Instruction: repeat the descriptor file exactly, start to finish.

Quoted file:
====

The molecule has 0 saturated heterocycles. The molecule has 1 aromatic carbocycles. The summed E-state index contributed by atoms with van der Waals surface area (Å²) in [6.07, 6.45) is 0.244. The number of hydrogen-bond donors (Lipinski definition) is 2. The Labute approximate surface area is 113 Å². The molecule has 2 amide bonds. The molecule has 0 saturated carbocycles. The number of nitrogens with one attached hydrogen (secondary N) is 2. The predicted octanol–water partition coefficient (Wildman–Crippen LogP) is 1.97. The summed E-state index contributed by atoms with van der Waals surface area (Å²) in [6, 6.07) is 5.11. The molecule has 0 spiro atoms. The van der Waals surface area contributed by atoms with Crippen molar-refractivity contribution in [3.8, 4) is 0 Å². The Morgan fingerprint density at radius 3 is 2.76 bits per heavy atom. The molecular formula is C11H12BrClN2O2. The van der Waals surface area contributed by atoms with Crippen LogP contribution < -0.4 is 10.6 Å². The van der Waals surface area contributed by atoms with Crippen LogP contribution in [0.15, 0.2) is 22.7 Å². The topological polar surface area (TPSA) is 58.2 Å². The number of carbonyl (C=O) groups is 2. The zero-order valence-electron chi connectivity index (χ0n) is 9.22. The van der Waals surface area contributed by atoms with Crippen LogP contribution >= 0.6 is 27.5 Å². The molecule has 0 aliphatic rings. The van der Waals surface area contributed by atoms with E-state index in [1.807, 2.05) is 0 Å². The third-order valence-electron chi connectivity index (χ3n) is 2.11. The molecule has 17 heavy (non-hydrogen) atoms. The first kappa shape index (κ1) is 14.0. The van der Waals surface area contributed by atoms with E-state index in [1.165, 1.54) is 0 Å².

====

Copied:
The molecule has 0 saturated heterocycles. The molecule has 1 aromatic carbocycles. The summed E-state index contributed by atoms with van der Waals surface area (Å²) in [6.07, 6.45) is 0.244. The number of hydrogen-bond donors (Lipinski definition) is 2. The Labute approximate surface area is 113 Å². The molecule has 2 amide bonds. The molecule has 0 saturated carbocycles. The number of nitrogens with one attached hydrogen (secondary N) is 2. The predicted octanol–water partition coefficient (Wildman–Crippen LogP) is 1.97. The summed E-state index contributed by atoms with van der Waals surface area (Å²) in [6, 6.07) is 5.11. The molecule has 0 spiro atoms. The van der Waals surface area contributed by atoms with Crippen molar-refractivity contribution in [3.8, 4) is 0 Å². The Morgan fingerprint density at radius 3 is 2.76 bits per heavy atom. The molecular formula is C11H12BrClN2O2. The van der Waals surface area contributed by atoms with Crippen LogP contribution < -0.4 is 10.6 Å². The van der Waals surface area contributed by atoms with Crippen LogP contribution in [0.15, 0.2) is 22.7 Å². The topological polar surface area (TPSA) is 58.2 Å². The number of carbonyl (C=O) groups is 2. The zero-order valence-electron chi connectivity index (χ0n) is 9.22. The van der Waals surface area contributed by atoms with Crippen LogP contribution >= 0.6 is 27.5 Å². The molecule has 0 aliphatic rings. The van der Waals surface area contributed by atoms with E-state index in [1.807, 2.05) is 0 Å². The third-order valence-electron chi connectivity index (χ3n) is 2.11. The molecule has 17 heavy (non-hydrogen) atoms. The first kappa shape index (κ1) is 14.0. The van der Waals surface area contributed by atoms with E-state index in [1.165, 1.54) is 0 Å².